But the letter (whose Chinese-language version is here) is evidence that he is tougher than this. His document starkly itemises the real and big issues that China is facing today: the stock market, commodity prices, real estate, social injustice, an inadequate government, political reform, privatisation of land, a reassessment of the 1989 democracy movement, press freedom, the ban on other political parties, the oppression of the Falun Gong movement, the separation of the military from the party, and more. All these are things that Chinese people talk about when they get together, but which are never mentioned in the national people's congress, or at party congresses.

It is obvious that Wang has to spend most of his time and effort running his business: he is not a professional researcher of government affairs, and he doesn't have the same access to information as people in academia. But he has managed to set out, in a straightforward style, all of the main problems that China currently faces. Wang's letter illustrates how any Chinese person in full command of his or her senses can instinctively see what problems exist, and what are the causes. In contrast, when talking about contemporary "social contradictions" the seventeenth party congress basically repeated the same hackneyed phrases that have been in use since the eighth party congress in 1956.

Wang certainly knows that he will pay a price for daring to say publicly what everyone is thinking privately - but he still did it. Moreover, he chose to act at the close of the seventeenth party congress, at a time when the internet is being more closely monitored than ever. This must have taken enormous courage. Such courage often encourages others to display the same quality in response: not long after the letter was published, another Anhui businessman called Zheng Cunzhu released his own public appeal for "immediate direct elections at the county and city level of government".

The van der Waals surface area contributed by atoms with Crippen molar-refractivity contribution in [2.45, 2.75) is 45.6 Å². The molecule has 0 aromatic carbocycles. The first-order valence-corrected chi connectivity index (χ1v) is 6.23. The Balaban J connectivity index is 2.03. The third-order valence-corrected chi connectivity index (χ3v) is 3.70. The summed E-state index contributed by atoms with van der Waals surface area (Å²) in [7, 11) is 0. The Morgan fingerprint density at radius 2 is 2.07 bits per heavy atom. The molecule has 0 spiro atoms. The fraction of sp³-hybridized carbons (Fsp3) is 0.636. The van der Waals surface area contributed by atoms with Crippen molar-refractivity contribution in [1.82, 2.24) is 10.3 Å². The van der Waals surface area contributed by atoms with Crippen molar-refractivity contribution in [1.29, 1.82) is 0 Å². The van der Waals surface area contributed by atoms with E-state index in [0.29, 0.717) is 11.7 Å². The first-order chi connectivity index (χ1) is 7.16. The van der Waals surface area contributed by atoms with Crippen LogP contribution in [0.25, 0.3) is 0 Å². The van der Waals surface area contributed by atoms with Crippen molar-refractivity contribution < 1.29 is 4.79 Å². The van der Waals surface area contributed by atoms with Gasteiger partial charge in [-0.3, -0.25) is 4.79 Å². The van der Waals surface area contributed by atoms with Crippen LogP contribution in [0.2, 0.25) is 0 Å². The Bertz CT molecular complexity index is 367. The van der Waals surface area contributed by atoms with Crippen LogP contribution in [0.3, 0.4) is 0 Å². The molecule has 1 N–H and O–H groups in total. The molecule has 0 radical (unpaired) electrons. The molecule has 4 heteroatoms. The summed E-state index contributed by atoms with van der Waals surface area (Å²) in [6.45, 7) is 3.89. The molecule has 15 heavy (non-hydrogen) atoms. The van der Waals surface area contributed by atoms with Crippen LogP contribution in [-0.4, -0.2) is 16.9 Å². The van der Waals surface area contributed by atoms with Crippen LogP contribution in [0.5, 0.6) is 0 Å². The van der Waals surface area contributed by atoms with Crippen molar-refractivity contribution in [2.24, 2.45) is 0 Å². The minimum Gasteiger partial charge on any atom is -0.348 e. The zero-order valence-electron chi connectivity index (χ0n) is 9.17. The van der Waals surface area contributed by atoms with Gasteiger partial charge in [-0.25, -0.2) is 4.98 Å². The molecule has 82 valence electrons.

The voices of prophecy

Wang's action is inspiring for another reason: it shows that the Chinese people's political consultative conference (CPPCC) can be a body capable of more than hollow political gestures. The CPPCC was established by the Communist Party as a holding area for China's "democratic parties". When it was set up, it did have a certain basis in "political consultation", as many members of the democratic parties held senior government positions. After the anti-rightist movement of 1957, however, these people were persecuted: either branded as "rightists" and removed from their positions, or terrified into silence. The structure remained in place, but the essence of consultation was gone. The CPPCC became an institution which could accommodate the heads of the democratic parties and where senior officials could be eased towards graceful retirement; in effect, a straw doll without any political significance whatsoever.

Now, Wang's initiative has provided a redefinition of the CPPCC's mission and function: that is, genuine political consultation. From being the party's yes-man, it can begin to exercise a proper function: checking power, criticising authority, and speaking the truth on behalf of the public.

Many of the CPPCC members who have read Wang's letter online have marvelled at how he has "absolved the CPPCC of shame". Such words amply demonstrate what people are thinking. I believe that in future, more and more people will stand up and by example make the right to freedom of expression one of the Chinese people's fundamental human rights (see Lung Ying-tai, "A question of civility: an open letter to Hu Jintao", 15 February 2006). Indeed, it is the bravery of ordinary Chinese people to express themselves and speak the truth - and only this - that will advance the democratic process in China.